Some of the institutions like schools are well prepared to manage the situations like storm disaster. The teachers anticipated and prepared for the tornadoes, and this helped them save lives by assembling the pupils in safe areas such as safe rooms, away from the dangerous grounds during the storm (Brooks, 2013). Government agencies in conjunction with the meteorological department also played a great role by giving warning to the residence on tornado a little bit earlier which also managed to prevent many losses of lives during the storm.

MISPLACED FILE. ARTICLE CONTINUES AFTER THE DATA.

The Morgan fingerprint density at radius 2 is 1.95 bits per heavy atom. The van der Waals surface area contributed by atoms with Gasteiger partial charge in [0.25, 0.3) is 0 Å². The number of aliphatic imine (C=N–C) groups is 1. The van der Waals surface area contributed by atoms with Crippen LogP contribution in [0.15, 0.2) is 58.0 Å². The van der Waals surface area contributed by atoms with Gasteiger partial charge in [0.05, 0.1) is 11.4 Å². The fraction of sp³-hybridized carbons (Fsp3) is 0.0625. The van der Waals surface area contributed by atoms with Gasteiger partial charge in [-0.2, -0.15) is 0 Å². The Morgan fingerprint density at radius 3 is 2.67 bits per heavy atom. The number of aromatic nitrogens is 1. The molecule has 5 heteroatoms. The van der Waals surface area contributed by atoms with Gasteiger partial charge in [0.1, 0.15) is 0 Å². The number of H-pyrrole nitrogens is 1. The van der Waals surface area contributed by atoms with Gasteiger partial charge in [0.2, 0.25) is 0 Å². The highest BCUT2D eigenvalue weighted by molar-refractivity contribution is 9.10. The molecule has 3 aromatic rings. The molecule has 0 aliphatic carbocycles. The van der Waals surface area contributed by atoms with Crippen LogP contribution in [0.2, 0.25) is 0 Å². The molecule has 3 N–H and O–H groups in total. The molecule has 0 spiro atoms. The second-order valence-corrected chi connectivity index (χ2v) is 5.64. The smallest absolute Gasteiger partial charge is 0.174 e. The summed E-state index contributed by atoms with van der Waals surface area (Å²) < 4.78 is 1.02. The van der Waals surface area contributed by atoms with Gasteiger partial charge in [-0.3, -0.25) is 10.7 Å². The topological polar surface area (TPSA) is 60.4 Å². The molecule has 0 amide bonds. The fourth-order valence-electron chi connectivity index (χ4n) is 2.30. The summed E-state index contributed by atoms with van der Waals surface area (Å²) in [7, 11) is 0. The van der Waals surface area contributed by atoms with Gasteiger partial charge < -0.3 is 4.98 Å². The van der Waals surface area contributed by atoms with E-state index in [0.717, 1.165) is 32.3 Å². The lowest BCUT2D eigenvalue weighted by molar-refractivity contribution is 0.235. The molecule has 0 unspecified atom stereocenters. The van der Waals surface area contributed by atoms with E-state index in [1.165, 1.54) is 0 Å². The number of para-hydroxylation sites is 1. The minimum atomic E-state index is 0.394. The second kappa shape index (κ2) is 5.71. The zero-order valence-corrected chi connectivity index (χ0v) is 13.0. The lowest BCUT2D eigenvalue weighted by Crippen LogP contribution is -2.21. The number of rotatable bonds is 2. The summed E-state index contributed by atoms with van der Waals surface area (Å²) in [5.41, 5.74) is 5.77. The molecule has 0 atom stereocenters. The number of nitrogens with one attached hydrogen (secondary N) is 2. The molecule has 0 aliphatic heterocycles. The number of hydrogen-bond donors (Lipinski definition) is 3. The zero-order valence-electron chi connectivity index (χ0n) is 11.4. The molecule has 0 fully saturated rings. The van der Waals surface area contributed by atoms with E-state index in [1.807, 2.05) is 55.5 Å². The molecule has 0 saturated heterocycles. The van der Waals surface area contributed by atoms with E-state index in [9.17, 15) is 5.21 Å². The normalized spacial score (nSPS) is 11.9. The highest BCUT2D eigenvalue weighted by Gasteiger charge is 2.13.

Storm shelters project initiated by the federal government following the historical incidences of heavy storms are useful in reducing the loss of lives during heavy storms (Riley & Krautman, 2016). Considering the scale of the storm, the EF-5, and the reduced number deaths and injuries as compared to the past occurrences, the shelter program is affirmed as a fruitful one. Despite this observation, Moore Oklahoma 2013 storm revealed that there are not enough secure shelters in public buildings and schools. The deaths of seven elementary school children at the Plaza Tower Elementary School in Moore emphasized the need for all schools to have safe shelters (Brooks, 2013).